Deep in the heart of our Catholic faith tradition is the belief of the necessity of speaking the truth to power. This week CACG Chairman Fred Rotondaro discusses how to do this effectively in today's modern political reality.

Faith-based organizations can, and we think should, play a vital role in this year’s midterm elections. Acting in the spirit of our late and dear friend Ambassador Thomas Melady, we should call for constant civility in political discourse.  We should build upon this demand to also ask candidates from both parties to respect voters by speaking the truth. Oh, we are not so naïve as to think politicians will not spin policy or interpret events in their favor. That's pretty normal. But, more and more, we see not spinning but out and out lying. Balancing the two – civility and honesty – will be tricky: People do not like being called a liar. But, no democracy can function unless civility and honesty are prized by the voters. 

Political civility is off to a very bad start. We were recently shocked at the remarks of one time rocker Ted Nugent inTexas. He called President Barack Obama a "subhuman mongrel.” He had implied, in 2012, that if President Obama were to win, he would assassinate him. A short visit from the Secret Service cleared that one up.
You might ask why Nugent's sub-rational, highly offensive comments are of any interest to anyone?  You might ask and I will answer. Ted Nugent has been embraced by a Republican candidate for Texas Governor --Greg Abbott who is now leading his Democratic candidate by 11 points. Nugent opened several recent rallies for Abbott.

Nugent has a curious background. He admits that he had sexual relations with underage girls. He was apparently a draft dodger during Vietnam. He has called female political candidates “bitches." Still, calling the President a phrase once used by Nazis to describe Jews is a new low even by Nugent’s already low standards. Abbott says he doesn't support Nugent's comments or actions, but he wants his support because he is a strong supporter of gun rights.

Dare we to say to Mr. Abbott, this is blatant nonsense. You, sir, want the support of the racists who applaud Nugent's attacks on President Obama. Indeed, former Governor Sarah Palin announced her endorsement of Abbott with the observation, “If he is good enough for Ted Nugent, he is good enough for me.”

Sadly, Texas seems to have a number of Members of Congress who prefer invective to reasoned argument. Their leader is Senator Ted Cruz who, despite a Harvard and Princeton education, ignores logic and fact to drum up the Tea Party to more and greater intensity of hatred of both President Obama and the role of government. Cruz obviously feels this is his path to the presidency. In a rare example of bipartisanship, Sen. Cruz is often as hostile to his fellow Republicans as he is to Democrats.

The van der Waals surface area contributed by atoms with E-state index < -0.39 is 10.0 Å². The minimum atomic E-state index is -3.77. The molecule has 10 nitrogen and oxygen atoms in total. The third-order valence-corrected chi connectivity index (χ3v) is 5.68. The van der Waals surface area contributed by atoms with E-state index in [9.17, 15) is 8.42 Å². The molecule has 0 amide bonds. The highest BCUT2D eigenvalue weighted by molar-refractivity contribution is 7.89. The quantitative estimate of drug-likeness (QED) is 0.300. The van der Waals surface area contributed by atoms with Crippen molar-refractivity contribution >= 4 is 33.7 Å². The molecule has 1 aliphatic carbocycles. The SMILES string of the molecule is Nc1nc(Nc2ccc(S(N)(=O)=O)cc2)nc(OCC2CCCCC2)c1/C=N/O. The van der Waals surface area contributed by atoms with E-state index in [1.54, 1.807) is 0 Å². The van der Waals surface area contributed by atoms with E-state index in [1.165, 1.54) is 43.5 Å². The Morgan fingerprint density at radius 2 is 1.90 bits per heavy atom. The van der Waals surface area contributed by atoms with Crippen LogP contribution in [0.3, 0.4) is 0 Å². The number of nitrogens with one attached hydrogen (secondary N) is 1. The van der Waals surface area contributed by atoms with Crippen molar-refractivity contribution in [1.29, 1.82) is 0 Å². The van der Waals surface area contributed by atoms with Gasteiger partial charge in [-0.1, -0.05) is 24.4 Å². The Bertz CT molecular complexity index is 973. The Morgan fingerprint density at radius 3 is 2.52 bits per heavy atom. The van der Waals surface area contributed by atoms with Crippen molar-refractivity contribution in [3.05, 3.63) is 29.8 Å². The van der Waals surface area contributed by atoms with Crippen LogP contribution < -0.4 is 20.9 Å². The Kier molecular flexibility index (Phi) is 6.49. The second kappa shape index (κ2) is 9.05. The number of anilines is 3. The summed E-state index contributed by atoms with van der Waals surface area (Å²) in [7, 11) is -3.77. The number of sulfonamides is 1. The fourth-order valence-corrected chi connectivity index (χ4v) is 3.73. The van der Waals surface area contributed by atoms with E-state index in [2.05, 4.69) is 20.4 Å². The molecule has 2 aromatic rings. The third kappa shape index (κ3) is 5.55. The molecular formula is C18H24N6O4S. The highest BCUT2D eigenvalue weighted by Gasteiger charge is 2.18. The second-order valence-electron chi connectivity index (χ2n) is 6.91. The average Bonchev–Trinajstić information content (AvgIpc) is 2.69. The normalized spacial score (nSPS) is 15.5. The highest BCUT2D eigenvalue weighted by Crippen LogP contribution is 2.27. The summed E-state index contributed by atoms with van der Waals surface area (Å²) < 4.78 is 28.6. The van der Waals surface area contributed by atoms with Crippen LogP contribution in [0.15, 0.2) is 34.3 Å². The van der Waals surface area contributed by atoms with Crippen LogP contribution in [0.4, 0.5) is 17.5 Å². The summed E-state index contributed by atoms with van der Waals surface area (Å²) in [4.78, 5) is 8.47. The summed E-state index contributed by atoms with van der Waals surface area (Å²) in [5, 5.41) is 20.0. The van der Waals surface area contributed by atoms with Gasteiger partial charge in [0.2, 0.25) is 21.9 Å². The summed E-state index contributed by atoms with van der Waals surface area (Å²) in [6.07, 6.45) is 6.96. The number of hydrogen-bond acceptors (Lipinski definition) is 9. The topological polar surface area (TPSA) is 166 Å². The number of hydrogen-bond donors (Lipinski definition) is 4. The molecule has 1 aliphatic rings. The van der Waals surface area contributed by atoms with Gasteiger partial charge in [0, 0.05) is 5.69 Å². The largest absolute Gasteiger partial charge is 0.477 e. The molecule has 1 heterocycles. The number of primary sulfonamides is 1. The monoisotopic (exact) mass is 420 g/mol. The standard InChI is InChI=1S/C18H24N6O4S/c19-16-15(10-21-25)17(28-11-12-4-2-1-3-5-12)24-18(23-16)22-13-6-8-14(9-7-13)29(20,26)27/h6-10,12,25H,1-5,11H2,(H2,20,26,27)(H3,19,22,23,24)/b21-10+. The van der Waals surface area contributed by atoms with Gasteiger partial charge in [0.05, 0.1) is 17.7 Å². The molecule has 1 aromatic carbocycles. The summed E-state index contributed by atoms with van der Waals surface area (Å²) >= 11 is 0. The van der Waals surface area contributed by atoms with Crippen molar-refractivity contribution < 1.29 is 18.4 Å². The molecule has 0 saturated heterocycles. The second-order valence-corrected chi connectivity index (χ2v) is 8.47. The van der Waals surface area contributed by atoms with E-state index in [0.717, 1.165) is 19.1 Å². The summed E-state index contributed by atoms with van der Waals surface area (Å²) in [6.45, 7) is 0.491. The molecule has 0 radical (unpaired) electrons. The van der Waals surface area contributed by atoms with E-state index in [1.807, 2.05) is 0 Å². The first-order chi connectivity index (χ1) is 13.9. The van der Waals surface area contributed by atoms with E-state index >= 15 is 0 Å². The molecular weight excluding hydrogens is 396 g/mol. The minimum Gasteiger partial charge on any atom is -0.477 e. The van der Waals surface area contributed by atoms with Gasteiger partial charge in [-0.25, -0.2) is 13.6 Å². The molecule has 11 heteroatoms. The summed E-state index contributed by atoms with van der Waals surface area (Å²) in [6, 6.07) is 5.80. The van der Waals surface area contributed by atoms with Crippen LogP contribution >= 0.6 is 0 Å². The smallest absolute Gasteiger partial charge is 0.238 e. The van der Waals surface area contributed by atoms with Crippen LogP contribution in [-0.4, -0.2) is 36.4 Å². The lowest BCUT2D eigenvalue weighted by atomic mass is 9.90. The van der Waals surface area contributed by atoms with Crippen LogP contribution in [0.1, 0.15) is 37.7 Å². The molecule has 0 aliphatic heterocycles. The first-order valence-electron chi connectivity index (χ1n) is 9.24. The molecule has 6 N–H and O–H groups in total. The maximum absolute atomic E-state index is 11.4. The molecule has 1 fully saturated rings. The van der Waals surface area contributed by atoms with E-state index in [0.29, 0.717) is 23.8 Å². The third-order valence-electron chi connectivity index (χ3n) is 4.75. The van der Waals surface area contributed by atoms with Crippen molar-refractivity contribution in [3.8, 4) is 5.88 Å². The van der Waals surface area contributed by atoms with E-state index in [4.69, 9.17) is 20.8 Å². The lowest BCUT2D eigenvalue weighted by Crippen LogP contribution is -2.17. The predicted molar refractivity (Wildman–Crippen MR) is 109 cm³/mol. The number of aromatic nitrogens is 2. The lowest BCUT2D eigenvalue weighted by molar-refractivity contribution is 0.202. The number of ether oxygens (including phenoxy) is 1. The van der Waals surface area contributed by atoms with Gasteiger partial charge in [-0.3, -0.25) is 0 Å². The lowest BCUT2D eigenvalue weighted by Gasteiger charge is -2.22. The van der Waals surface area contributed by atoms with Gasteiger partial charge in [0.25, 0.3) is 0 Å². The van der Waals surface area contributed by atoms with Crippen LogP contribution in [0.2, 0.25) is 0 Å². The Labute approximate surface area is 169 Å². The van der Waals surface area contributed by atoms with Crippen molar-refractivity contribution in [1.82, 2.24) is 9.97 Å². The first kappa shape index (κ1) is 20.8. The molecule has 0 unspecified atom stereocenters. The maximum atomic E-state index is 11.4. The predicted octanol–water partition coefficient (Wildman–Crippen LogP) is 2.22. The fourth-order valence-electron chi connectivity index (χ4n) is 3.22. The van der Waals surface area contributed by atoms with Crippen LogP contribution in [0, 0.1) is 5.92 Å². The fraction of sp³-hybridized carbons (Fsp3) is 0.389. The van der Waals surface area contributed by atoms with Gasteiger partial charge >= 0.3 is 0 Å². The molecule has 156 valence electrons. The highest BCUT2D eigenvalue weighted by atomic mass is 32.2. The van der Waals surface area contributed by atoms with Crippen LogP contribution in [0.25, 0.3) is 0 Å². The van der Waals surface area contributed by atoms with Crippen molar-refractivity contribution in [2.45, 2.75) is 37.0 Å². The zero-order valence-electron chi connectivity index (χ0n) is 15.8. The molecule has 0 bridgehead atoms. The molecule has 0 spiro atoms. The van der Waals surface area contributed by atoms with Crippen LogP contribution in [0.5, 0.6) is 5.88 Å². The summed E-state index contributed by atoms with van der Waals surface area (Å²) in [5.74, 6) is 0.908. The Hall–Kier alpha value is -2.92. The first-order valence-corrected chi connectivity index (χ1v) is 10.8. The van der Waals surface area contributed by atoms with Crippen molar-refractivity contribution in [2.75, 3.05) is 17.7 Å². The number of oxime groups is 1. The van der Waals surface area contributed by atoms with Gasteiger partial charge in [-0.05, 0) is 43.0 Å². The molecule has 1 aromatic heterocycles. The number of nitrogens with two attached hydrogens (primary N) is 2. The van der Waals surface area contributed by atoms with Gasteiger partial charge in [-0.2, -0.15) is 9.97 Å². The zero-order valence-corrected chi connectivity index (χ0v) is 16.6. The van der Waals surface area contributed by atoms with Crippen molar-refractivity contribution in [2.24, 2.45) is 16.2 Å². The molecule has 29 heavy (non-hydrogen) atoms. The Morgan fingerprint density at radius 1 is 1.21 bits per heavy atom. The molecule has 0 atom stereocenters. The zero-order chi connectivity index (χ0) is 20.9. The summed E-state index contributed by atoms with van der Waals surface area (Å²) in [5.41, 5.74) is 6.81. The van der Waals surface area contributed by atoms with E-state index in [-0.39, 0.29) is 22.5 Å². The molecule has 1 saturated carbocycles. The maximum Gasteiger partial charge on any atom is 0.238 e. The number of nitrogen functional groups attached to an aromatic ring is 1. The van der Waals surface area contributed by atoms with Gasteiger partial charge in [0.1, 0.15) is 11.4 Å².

I fear that lying in politics will join with political invective to replace civil discourse and reasoned debate about policy options in 2014.

There are some key reasons for this. The first is that the Affordable Care Act will be a prime issue and as we know, Obamacare spurs politicians to heights of linguistic fancy. President Obama is still, and rightly so, correcting his claim that if you like your insurance plan, you can keep it. Remember Sarah Palin's death panels charge that dominated debate in 2009? Has a death panel been set up at your hospital? And, I for one still get severe stomach agita when I recall Speaker Boehner's constant references to America having the best health care system in the world. 

Dear readers, for the one percent and for Members of Congress, our health system is unsurpassed. But for tens of millions, it is totally mediocre and, until the ACA was passed, for millions more, our health care system was out of reach entirely.

Lying in political debate will also be helped by the nature if the news cycle. Politicians can and will make some totally false claim knowing full well that before they can be challenged, the news cycle will move on to another issue. As an example, conservatives have convinced much of America that the stimulus did not work. They kept saying it didn't work. Democrats were too weak in defending the stimulus. And so a new reality was born: The stimulus didn’t work although, in fact, that and other actions taken by President Obama and President Bush kept the U.S. from a second Great Depression. But the new reality allowed conservatives to claim that because classic Keynesianism did not work, we needed to try austerity. The entire political debate shifted from promoting economic growth to restricting government spending. The result? An anemic recovery with a still too high unemployment rate largely because this austerity agenda has vastly reduced the number of people working in government jobs.

CACG will return to these and related themes through the year. Voters should be tough and aggressive in demanding civility and honesty from candidates. We urge our members to be vigilant, write letters to the editor about unfounded claims and vile rhetoric, send an email to any network that airs a lie without correcting it, or repeats an uncivil comment without condemning it. Our democracy belongs to us, not just to the haters and the liars.